With an increase of awareness over the past decades, it comes as no surprise that heart disease is the leading cause of death in the U.S. But did you know heart disease is the leading cause of death for women alone? One in three female deaths is a direct result of cardiovascular disease. And even worse, heart disease is a primary cause of death in women over the age of 65.
Those are some scary statistics. There used to be a misperception that women were somewhat “protected” against cardiovascular disease because of estrogen levels. That’s not entirely true and we’ll explain later. In fact, heart disease is actually considered to be more deadly in women than men.
Why is that? For one very simple reason… heart disease in women is a silent killer. Many women experience no symptoms, and if they do, those symptoms are usually either ignored or attributed to other conditions.
When it comes to heart disease, gender matters. And it’s important that women are aware of some of the key differences between men and women when it comes to heart disease.
Women Have Heart Disease Risk Factors Men Don’t
Family history is a risk factor for cardiovascular disease regardless of gender. Although there isn’t a single gene that causes a heart attack or heart disease, there are several genes that work together to increase your risk of developing it. So, if either of your parents suffered from heart disease, there’s a good chance you’re at risk as well.
But unlike family history that’s relevant to both men and women, there are a couple of different risk factors women don’t share with men. For example, endometriosis and polycystic ovary disease are conditions that only affect women and increase their risk of coronary heart disease.
According to research published in Circulation: Cardiovascular Quality and Outcomes, women with endometriosis are 62 percent more likely to have a heart attack, develop chest pain, or need heart procedures to open blocked arteries. And in women under 40, the statistics are even worse, with them having a 400 percent increased risk of developing coronary artery disease.
Women who experience gestational diabetes and high blood pressure during pregnancy also have an increased risk of suffering from heart disease.
The Symptoms of a Heart Attack Are Often Different for Women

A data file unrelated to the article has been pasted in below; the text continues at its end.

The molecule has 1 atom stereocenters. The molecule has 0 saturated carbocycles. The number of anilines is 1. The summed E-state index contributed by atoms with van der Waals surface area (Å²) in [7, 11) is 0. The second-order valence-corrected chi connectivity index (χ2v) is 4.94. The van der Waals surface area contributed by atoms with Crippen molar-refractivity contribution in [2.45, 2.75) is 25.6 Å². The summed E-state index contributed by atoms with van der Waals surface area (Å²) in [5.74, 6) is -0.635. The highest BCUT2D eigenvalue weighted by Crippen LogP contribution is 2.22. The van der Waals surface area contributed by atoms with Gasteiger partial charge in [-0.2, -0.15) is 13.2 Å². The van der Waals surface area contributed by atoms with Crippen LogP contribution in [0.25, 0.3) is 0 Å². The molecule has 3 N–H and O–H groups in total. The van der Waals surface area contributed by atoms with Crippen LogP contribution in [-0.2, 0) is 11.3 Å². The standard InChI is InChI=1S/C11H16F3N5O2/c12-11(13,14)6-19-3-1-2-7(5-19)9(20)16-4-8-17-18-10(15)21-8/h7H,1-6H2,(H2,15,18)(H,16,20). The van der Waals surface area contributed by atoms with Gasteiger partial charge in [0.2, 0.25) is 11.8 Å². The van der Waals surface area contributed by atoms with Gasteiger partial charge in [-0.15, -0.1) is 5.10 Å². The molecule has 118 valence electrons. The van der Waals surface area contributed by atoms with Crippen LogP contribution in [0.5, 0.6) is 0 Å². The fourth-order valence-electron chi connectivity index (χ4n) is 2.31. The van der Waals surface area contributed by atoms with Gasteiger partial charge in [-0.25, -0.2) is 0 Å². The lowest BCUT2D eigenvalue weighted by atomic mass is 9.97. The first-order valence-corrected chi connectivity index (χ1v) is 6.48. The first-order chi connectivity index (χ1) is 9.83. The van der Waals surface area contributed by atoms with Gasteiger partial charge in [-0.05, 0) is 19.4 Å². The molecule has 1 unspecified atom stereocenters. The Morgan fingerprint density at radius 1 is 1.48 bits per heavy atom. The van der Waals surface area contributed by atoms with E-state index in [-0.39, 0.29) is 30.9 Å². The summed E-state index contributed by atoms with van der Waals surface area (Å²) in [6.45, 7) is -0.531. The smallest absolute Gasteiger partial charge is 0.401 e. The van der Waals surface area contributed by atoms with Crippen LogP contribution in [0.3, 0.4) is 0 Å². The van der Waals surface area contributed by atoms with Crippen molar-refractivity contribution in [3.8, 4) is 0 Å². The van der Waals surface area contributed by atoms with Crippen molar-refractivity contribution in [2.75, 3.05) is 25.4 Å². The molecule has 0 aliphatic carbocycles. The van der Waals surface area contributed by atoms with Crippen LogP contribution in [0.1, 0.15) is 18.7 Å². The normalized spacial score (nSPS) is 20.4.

Chest pain or pressure is a common heart attack symptom for both men and women, as is radiating pain down and along the shoulder and arm. However, women don’t always experience these particular symptoms, and if they do, they might be present weeks before the heart attack occurs.
Common symptoms for women include unusual fatigue, shortness of breath, sweating, and pain in the neck, back, or jaw. These symptoms often occur without warning and without any type of exertion. Some women also experience nausea and dizziness. As you can notice, many of these symptoms are common everyday ailments that could signal any number of things. So, it’s essential for women to pay close attention to their bodies and not ignore even the slightest sign or symptom. If you do experience any of these symptoms, seek medical attention. Of course, you should always have an open and honest conversation with your physician.
Women are Usually Older than Men When They Have Their First Heart Attack
We mentioned earlier that it used to be believed that estrogen helps to protect women from heart disease. It does help in a sense, but it certainly doesn’t make women immune to the disease. Estrogen helps but only providing there are healthy levels. Estrogen offers the cardiovascular system many benefits, including:
- Increases HDL cholesterol (the good kind)
- Decreases LDL cholesterol (the bad kind)
- Increases blood flow by relaxing and smoothing blood vessels
- Promotes blood clot formation
Unfortunately, women lose that protective role when their estrogen levels drop during menopause or for some other reason. This is why women tend to develop heart disease 10 years later than men. The average age for a heart attack in women is 70, but 66 in men.
Heart Attacks are Harder on Women
Women generally have a greater risk of dying from a heart attack than men. In the first year after a heart attack, women are more than 50 percent more likely to die than men. This is for a few different reasons.
Women are more prone to develop a blood clot following a heart attack, which can lead to another heart attack. Women also don’t do as well as men, because when women suffer from a heart attack, many of them have untreated risk factors, such as high blood pressure and diabetes, that can cause complications.
Be Heart Healthy and Protect Yourself
In addition to paying close attention to symptoms, it’s vital that women take a proactive role in reducing their risk of heart disease. This includes living a healthy lifestyle and keeping up with regular check-ups and health screenings.
If you’re at risk, as many women are, don’t wait until it’s too late. Instead, discuss your heart risk with your doctor and create a prevention plan tailored to your health and needs. Heart disease doesn’t just affect men. Heart disease in women is a significant killer, but one that you can take steps to help protect yourself from.